It’s a mixed bag here, with both cameras having advantages over the other, though the EOS 6D Mark II benefits from Bluetooth technology.
Canon EOS 5D Mark IV vs EOS 6D Mark II: Battery life
- Canon EOS 5D Mark IV: 900 shots
- Canon EOS 6D Mark II: 1,200 shots
Both cameras use the same LP-E6N battery, but the EOS 6D Mark II comes out on top, being able to shoot for 33% longer.
On a full charge it can take up to 1,200 shots to the 900 shots of the EOS 5D Mark IV. The camera is newer and features Canon’s latest processor, which may contribute to its power efficiency.
Its Bluetooth technology provides a more energy-efficient wireless connection too. For a mid-size Canon DSLR, you’d struggle to beat the EOS 6D Mark II.
The EOS 6D Mark II wins here.
Despite both cameras being mid-size, full-frame DSLRs, Canon has been able to differentiate the two quite clearly. To summarise, here are the benefits each camera has over the other:
The Canon EOS 5D Mark IV has a marginally higher sensor resolution for larger prints, together with Dual Pixel RAW and 4K video recording (albeit with 1.6x sensor crop). It also boasts a larger LCD touchscreen and a viewfinder with 100% coverage, together with twin memory card slots and better build quality.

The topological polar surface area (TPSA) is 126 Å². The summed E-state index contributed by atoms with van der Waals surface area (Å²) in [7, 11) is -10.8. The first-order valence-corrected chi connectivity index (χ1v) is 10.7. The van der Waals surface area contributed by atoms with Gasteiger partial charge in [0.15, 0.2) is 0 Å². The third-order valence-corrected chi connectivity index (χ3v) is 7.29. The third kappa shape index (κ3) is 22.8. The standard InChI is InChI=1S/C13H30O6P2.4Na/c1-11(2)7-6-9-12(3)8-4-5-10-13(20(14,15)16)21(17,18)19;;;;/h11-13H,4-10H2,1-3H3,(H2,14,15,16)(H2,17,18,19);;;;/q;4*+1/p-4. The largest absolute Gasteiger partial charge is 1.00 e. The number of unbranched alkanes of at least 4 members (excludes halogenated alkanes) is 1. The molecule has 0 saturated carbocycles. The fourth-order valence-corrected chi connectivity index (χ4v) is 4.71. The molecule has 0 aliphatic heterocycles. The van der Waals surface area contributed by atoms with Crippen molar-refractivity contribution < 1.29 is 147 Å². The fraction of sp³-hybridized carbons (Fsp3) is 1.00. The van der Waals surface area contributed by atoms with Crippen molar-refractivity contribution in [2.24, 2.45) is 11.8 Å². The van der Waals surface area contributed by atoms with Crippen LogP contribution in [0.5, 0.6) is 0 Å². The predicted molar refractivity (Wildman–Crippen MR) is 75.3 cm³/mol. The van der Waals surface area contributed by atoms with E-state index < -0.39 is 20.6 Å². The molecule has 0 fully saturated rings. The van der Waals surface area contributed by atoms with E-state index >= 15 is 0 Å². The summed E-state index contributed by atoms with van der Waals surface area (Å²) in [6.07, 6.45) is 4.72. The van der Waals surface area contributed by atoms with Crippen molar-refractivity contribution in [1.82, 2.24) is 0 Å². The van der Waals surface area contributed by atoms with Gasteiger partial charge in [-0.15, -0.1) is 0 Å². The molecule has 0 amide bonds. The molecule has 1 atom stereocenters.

Other advantages include an additional port to connect headphones and more AF points in an array that covers a wider portion of the frame, together with a buffer that allows for unlimited JPEG shooting with the 7fps drive mode.
The Canon EOS 6D Mark II has its own perks, though. It's lighter and its body is slightly smaller, and it offers a Vari-angle LCD touchscreen. Superior battery life and energy-efficient, always-on Bluetooth connectivity also made a difference.
It's also significantly less expensive; at around half of the price of the EOS 5D Mark IV, you could get a Canon EF L-series lens alongside a EOS 6D Mark II with the money saved.
In its own right, the Canon EOS 5D Mark IV is a better camera in most departments; you get what you pay for. But is it better than a EOS 6D Mark II with a lens?